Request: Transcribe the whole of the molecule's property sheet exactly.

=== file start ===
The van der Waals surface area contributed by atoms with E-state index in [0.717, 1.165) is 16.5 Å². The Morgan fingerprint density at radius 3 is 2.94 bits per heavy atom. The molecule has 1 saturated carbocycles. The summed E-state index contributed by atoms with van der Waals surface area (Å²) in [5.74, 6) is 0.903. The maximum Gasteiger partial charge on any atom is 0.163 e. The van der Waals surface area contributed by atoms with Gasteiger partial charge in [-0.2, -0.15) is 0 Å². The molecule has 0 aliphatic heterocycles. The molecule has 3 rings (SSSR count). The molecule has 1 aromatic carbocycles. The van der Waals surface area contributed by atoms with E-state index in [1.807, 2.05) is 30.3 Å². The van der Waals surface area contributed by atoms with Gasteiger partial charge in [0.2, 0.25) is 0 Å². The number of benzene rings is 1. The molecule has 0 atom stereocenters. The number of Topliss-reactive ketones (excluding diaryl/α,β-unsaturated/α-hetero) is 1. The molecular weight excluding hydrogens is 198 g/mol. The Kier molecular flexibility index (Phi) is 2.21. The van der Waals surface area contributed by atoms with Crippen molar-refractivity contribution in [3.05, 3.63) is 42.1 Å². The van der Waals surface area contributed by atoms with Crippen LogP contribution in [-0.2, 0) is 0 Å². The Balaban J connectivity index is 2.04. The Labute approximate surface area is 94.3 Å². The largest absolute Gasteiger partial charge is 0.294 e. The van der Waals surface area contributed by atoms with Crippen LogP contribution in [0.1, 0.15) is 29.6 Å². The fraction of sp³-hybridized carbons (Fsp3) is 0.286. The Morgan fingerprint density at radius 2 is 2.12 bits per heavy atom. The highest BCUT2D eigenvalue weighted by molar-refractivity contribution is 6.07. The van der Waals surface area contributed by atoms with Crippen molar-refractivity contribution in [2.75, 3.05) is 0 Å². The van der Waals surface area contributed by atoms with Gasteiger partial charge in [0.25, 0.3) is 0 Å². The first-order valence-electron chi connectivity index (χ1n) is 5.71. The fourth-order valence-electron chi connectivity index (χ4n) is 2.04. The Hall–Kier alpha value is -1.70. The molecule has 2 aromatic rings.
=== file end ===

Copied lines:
The van der Waals surface area contributed by atoms with E-state index in [0.717, 1.165) is 16.5 Å². The Morgan fingerprint density at radius 3 is 2.94 bits per heavy atom. The molecule has 1 saturated carbocycles. The summed E-state index contributed by atoms with van der Waals surface area (Å²) in [5.74, 6) is 0.903. The maximum Gasteiger partial charge on any atom is 0.163 e. The van der Waals surface area contributed by atoms with Gasteiger partial charge in [-0.2, -0.15) is 0 Å². The molecule has 0 aliphatic heterocycles. The molecule has 3 rings (SSSR count). The molecule has 1 aromatic carbocycles. The van der Waals surface area contributed by atoms with E-state index in [1.807, 2.05) is 30.3 Å². The van der Waals surface area contributed by atoms with Gasteiger partial charge in [0.2, 0.25) is 0 Å². The number of benzene rings is 1. The molecule has 0 atom stereocenters. The number of Topliss-reactive ketones (excluding diaryl/α,β-unsaturated/α-hetero) is 1. The molecular weight excluding hydrogens is 198 g/mol. The Kier molecular flexibility index (Phi) is 2.21. The van der Waals surface area contributed by atoms with Crippen molar-refractivity contribution in [3.05, 3.63) is 42.1 Å². The van der Waals surface area contributed by atoms with Crippen LogP contribution in [-0.2, 0) is 0 Å². The Balaban J connectivity index is 2.04. The Labute approximate surface area is 94.3 Å². The largest absolute Gasteiger partial charge is 0.294 e. The van der Waals surface area contributed by atoms with Crippen LogP contribution in [0.1, 0.15) is 29.6 Å². The fraction of sp³-hybridized carbons (Fsp3) is 0.286. The Morgan fingerprint density at radius 2 is 2.12 bits per heavy atom. The highest BCUT2D eigenvalue weighted by molar-refractivity contribution is 6.07. The van der Waals surface area contributed by atoms with Crippen molar-refractivity contribution in [2.75, 3.05) is 0 Å². The van der Waals surface area contributed by atoms with Gasteiger partial charge in [0.25, 0.3) is 0 Å². The first-order valence-electron chi connectivity index (χ1n) is 5.71. The fourth-order valence-electron chi connectivity index (χ4n) is 2.04. The Hall–Kier alpha value is -1.70. The molecule has 2 aromatic rings.